LatinoJustice joins 67 Organizations in Urging Justice Dept. to Improve Data Collection Mandate on Deaths in Police Custody
FOR IMMEDIATE RELEASE: September 1, 2016
Contact: John Garcia, Director of Communications, 212-739-7513, 917-673-9095 or firstname.lastname@example.org
WASHINGTON – LatinoJustice PRLDEF joined more than 60 national and local criminal justice, civil rights, human rights, faith-based, immigrants’ rights, LGBTQ, and open government organizations in urging the U.S. Department of Justice to strengthen its proposed rule outlining the process for police departments to collect and report data about people who die while in police custody.
In a letter, the organizations responded to DOJ’s proposal for implementing the Deaths in Custody Reporting Act (DICRA), which requires police departments across the country to disclose details to the federal government about custodial deaths. DICRA was signed into law in 2014 in response to a troubling lack of reliable data on these deaths and DOJ is currently collecting comments on its implementation proposal that was published August 4, 2016.
The comment period will close on October 3, 2016. Signers include The Leadership Conference on Civil and Human Rights, the ACLU, the NAACP Legal Defense and Educational Fund, the United Methodist Church, the National Immigration Law Center, the National LGBTQ Task Force, the Southern Poverty Law Center, among many others.
In their letter, the organizations list a number of deficiencies in the proposal that are a “departure” from DICRA, including a lack of accountability to ensure state and local police are actually reporting the data; a failure to condition federal funding on adequate reporting; a disturbing reliance on media reports instead of police departments for data; a lack of clarity on how DICRA applies to federal agencies; and the absence of a clear definition of the word “custody.”
The groups are especially concerned about the lack of consequences for not reporting accurate data because “voluntary reporting programs on police-community encounters have failed. Only 224 of the more than 18,000 law enforcement agencies reported about 444 fatal police shootings to the Federal Bureau of Investigation (FBI) in 2014, though we have reason to believe that annual numbers of people killed by police exceeds 1,000.”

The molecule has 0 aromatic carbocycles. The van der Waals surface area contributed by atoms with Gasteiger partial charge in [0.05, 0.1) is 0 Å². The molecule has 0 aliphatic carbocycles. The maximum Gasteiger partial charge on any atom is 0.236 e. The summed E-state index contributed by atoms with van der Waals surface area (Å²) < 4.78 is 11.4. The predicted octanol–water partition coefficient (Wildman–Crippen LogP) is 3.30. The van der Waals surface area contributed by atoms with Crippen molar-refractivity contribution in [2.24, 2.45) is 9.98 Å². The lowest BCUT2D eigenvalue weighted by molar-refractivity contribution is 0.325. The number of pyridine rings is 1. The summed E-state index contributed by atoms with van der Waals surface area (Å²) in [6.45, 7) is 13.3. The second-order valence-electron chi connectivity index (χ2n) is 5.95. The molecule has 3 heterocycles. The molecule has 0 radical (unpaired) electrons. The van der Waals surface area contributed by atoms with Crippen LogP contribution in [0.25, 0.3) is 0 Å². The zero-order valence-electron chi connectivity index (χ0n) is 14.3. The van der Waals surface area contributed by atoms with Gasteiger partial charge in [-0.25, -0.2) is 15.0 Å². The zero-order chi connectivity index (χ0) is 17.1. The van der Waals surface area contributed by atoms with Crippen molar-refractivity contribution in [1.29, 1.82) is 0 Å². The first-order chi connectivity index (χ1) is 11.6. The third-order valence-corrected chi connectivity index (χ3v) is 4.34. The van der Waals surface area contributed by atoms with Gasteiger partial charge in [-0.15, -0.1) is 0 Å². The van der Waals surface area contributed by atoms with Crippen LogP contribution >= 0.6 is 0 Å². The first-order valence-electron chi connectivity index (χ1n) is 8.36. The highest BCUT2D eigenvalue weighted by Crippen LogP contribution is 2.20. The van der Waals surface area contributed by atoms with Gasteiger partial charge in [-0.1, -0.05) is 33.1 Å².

“The loopholes in these regulations are cavernous,” said Wade Henderson, president and CEO of The Leadership Conference on Civil and Human Rights. “You can’t fix what you can’t measure. Police departments should report deaths in custody when they happen; it should be that simple. But these regulations make it clear that DOJ would rather bend over backwards to accommodate police departments’ dysfunction or reluctance. There should be simple procedures so that police can provide complete and accurate data or face clear consequences for non-compliance.” “Relying on news coverage for the data reporting work of departments is especially problematic,” Henderson continued. “Newsrooms are shrinking across the country and – now more than ever— it’s the government that should be providing journalists with transparent data, not the other way around.”
The groups also want the regulations to include a broader range of potential areas of police misconduct. “To achieve complete and uniform data collection and reporting, the federal government must solicit disaggregated data that is reflective of all police-civilian encounters, including those encounters with people of color, women, and people with disabilities. Data concerning sexual assault and misconduct by law enforcement agents should also be collected and reported,” they said.
You can read the letter here.